Crossroads and a New Direction

Sometimes we come to a crossroads in our lives where we have to make a choice and/or change direction. For the last little while, those of you who follow my blog might have noticed a sharp decrease in the number of posts and overall level of activity. There are a lot of reasons for this, but the foremost reason is that I have been steadily coming to that Crossroad in my life personally as well as creatively.

crossroads

I am a writer, and I am a Christian. The latter isn’t something I broadcast with a bullhorn, as I’ve always felt more comfortable just living and doing my best to show who I am by actions rather than words. Words not backed by actions are empty anyway; I guess I figure why waste precious breath?

I’ve been online for years, participating in various groups and interacting with numerous people, and one thing has struck me: there are a lot of Christians Creatives like me (artists, writers, actors, musicians) floating around cyberspace. I can really only speak to the writing world since I know it best, but I’m thrilled to see the variety and innovation of what these Creatives have produced. I was never a fan of the ‘western’ Christian romance novels that were all the rage (and standard) throughout my teen years, for example, and I craved the imagination-stirring visions offered in my favorite secular science fiction and fantasy novels. Over time, quality offerings in these genres became more common in Christian bookstores (yes!). However, when compared to Bibles and devotionals, fiction, and more specifically, speculative fiction, remain but a small portion of what is consumed in the marketplace.

So where am I going with this?

I want to do my part to change this. I know how hard I’ve worked over the last few years to learn my trade and to improve my craft, and I know I’m not the only one who wishes to make more of an impact with my creations. Also, despite all the contacts and connections I’ve made, I’ve never really found ‘my place’–I often feel caught between the secular and Christian worlds. I figure I can’t be the only one. So, I’ve been turning over a bunch of ideas of how to better support Christian Creatives (and not just authors) and I have some thoughts, including the start of a new blog and other services for that purpose. But I’d also like to hear from other Christian Creatives out there: What do you think would be helpful in order to improve exposure, support, community building, etc?

For those who are wondering, this blog will remain but it will continue to be writing-oriented and independent of my new endeavor. 🙂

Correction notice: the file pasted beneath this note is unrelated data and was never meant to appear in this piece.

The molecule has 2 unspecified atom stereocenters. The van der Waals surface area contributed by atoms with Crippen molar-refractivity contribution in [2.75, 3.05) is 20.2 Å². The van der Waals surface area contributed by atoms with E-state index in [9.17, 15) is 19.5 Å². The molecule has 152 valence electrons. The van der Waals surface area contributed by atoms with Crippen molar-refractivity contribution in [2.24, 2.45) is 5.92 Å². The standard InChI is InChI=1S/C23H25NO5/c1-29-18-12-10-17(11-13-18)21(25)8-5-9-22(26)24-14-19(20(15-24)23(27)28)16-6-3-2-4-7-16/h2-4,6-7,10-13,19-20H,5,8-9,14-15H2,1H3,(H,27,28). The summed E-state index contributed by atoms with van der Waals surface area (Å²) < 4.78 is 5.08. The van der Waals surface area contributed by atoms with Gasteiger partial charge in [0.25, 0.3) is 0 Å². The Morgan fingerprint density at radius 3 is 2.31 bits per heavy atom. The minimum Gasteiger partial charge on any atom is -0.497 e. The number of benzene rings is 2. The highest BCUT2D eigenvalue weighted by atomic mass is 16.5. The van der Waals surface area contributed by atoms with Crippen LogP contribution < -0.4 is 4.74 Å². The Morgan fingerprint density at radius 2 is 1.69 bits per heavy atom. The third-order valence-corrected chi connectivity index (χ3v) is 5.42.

Thanks for reading! If you have comments, drop me a line below. Have a great week!

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Nor’easter by Dyane Forde

It’s here! My story, Nor’easter, short-listed for the Storgy writing contest is published!

NOR’EASTER

by

Dyane Forde

typewriter love

North

“Wake up.”

I opened my eyes against the morning glare but immediately shrunk back from a headache. White and black stars pulsed before my eyes; those two words, “Wake up”, a hammer pulverising the side of my face. Wind blew in from the open window, admitting a mean downdraft which pressed me into the bed. I knew, from the smell of rot trailing in on the draft, how this scene was going to end: a storm was coming, and that storm was me.

The voice. It was Dale’s. Uncle Dale, my blood. My savior. I shook my head to let the information slide into place, but my brain rebelled. It crackled with pain, interference. Tenderly, I put a hand to my forehead, as if that would steady the tumult inside, and felt relief. My face, my skin, my head were whole. Only, I wasn’t. Skin…

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Repost: Mistakes to Avoid in Short Story Writing

Looking for some professional tips on how to prepare your short story for submission? This is a great article by Anne Leigh Parrish, fiction editor for Eclectica Magazine, who shares concrete, easy to understand tips and suggestions on the subject. A must read!

http://thewoventalepress.net/2015/03/15/mistakes-to-avoid-in-short-story-writing/#comment-667

Looking for something new? Try a Flash Fiction Contest

I won! After the posting of my last article that included the flash fiction piece The Task, I was invited to enter a WOW555, flash fiction contest hosted by author, ghostwriter, and editor Wendy Strain on her blog writeonwendy. It was a tight battle, but thanks to a tie break, the story won. How cool!